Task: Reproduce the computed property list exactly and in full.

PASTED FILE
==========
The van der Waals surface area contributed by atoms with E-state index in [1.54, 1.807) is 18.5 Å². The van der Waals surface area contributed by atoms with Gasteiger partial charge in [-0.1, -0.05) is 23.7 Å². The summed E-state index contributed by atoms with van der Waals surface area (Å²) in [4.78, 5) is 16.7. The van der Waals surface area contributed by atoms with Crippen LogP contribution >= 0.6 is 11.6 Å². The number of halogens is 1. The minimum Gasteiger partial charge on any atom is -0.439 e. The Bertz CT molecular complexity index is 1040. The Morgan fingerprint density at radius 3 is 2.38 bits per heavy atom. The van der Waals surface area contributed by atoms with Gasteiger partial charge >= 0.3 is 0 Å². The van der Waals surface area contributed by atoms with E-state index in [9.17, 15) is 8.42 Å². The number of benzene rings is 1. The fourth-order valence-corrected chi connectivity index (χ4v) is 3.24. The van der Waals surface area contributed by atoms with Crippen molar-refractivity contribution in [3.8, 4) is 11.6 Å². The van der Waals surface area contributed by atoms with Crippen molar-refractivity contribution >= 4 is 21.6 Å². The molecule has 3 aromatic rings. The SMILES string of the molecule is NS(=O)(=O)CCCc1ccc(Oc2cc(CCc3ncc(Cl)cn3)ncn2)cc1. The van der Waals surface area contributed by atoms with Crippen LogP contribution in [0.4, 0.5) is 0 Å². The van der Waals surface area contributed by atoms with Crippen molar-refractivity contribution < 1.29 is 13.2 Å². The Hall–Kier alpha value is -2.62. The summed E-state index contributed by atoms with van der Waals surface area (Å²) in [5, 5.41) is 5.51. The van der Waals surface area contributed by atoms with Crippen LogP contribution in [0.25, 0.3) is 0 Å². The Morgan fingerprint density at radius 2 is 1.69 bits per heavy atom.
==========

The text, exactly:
The van der Waals surface area contributed by atoms with E-state index in [1.54, 1.807) is 18.5 Å². The van der Waals surface area contributed by atoms with Gasteiger partial charge in [-0.1, -0.05) is 23.7 Å². The summed E-state index contributed by atoms with van der Waals surface area (Å²) in [4.78, 5) is 16.7. The van der Waals surface area contributed by atoms with Crippen LogP contribution >= 0.6 is 11.6 Å². The number of halogens is 1. The minimum Gasteiger partial charge on any atom is -0.439 e. The Bertz CT molecular complexity index is 1040. The Morgan fingerprint density at radius 3 is 2.38 bits per heavy atom. The van der Waals surface area contributed by atoms with Gasteiger partial charge >= 0.3 is 0 Å². The van der Waals surface area contributed by atoms with E-state index in [9.17, 15) is 8.42 Å². The number of benzene rings is 1. The fourth-order valence-corrected chi connectivity index (χ4v) is 3.24. The van der Waals surface area contributed by atoms with Crippen molar-refractivity contribution in [3.8, 4) is 11.6 Å². The van der Waals surface area contributed by atoms with Crippen molar-refractivity contribution >= 4 is 21.6 Å². The molecule has 3 aromatic rings. The SMILES string of the molecule is NS(=O)(=O)CCCc1ccc(Oc2cc(CCc3ncc(Cl)cn3)ncn2)cc1. The van der Waals surface area contributed by atoms with Crippen LogP contribution in [0.4, 0.5) is 0 Å². The van der Waals surface area contributed by atoms with Crippen molar-refractivity contribution < 1.29 is 13.2 Å². The Hall–Kier alpha value is -2.62. The summed E-state index contributed by atoms with van der Waals surface area (Å²) in [5, 5.41) is 5.51. The van der Waals surface area contributed by atoms with Crippen LogP contribution in [0.25, 0.3) is 0 Å². The Morgan fingerprint density at radius 2 is 1.69 bits per heavy atom.